I haven’t yet seen their first movie Patients but if I ever get around to renting movies again I will (our local library system has it).

Anyway this new movie was funny and touching and though as a teacher there are certain things that still seemed unrealistic to me, I’d recommend it for a good laugh and maybe a good cry and also some thinking about what it means to teach and educate students. The main actors (Liam Pierron, a local student in his first role, Zita Hanrot the young CPE, and Soufiane Guerrab the math teacher) were all incredible and the rest of the cast was also either hilarious or touching or obviously both.

It begs comparison to Entre les murs (The Class in English), based on the book by François Bégaudeau, but Entre les murs stayed as you might suspect within the walls of the school without delving into the personal lives of the adults and kids, and lacks the intentional humor of La Vie scolaire. (I like them both though.)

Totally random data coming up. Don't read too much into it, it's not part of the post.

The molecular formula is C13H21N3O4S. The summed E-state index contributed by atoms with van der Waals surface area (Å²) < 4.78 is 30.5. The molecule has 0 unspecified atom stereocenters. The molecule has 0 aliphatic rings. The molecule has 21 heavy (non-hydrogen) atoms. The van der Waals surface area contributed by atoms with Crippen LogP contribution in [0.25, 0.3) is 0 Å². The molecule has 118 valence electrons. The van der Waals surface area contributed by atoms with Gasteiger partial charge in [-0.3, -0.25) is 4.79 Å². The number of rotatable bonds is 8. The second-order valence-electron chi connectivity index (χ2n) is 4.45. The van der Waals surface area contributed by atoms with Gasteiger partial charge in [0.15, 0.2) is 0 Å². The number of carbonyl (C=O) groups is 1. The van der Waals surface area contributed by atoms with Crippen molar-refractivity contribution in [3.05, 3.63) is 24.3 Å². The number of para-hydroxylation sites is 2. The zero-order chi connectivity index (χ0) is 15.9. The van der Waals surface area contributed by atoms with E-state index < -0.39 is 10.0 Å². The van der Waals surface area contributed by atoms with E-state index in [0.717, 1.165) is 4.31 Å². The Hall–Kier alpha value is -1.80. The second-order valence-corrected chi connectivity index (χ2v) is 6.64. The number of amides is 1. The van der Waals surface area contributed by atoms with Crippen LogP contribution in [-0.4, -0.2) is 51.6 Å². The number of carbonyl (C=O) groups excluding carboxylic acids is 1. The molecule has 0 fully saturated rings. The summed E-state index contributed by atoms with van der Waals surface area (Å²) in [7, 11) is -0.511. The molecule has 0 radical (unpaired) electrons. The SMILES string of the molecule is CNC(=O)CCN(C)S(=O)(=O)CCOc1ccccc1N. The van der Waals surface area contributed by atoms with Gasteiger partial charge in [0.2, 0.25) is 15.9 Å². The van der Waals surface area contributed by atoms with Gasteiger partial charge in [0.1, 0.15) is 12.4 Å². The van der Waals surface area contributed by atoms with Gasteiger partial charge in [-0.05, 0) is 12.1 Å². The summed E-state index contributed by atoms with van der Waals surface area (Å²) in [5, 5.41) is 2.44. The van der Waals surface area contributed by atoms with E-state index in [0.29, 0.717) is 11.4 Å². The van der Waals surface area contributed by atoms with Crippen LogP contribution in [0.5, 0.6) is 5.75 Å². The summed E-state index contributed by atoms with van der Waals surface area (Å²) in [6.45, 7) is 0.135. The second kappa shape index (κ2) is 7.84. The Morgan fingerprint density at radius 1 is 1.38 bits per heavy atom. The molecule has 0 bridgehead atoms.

Here’s a video of the directors and cast who were at the theater after the screening.

And the music video for the song during the end credits. (Grand Corps Malade, Je viens de là)

The movie comes out officially end of August.

Questioning

It’s been over a month since I’ve written here. I keep popping in and having nothing to say. Or maybe I have nothing to say that isn’t too personal to write it on the internet.

I bought The Courage to Teach this week so hopefully if I fit in the time to read it, it may give me some inspiration.

Otherwise the things I spend my time thinking about are the same as always:

Babies and toddlers and bi-culturalism:

« Acquisition de la propreté » : le point de vue d’une psychométricienne: Because omg I’m tired of people asking us if Littlest is “propre.” He’ll get there when he’s ready.

La Maison des Maternelles: Je voyage enceinte

Le blog des gaous: Transmission Culturelle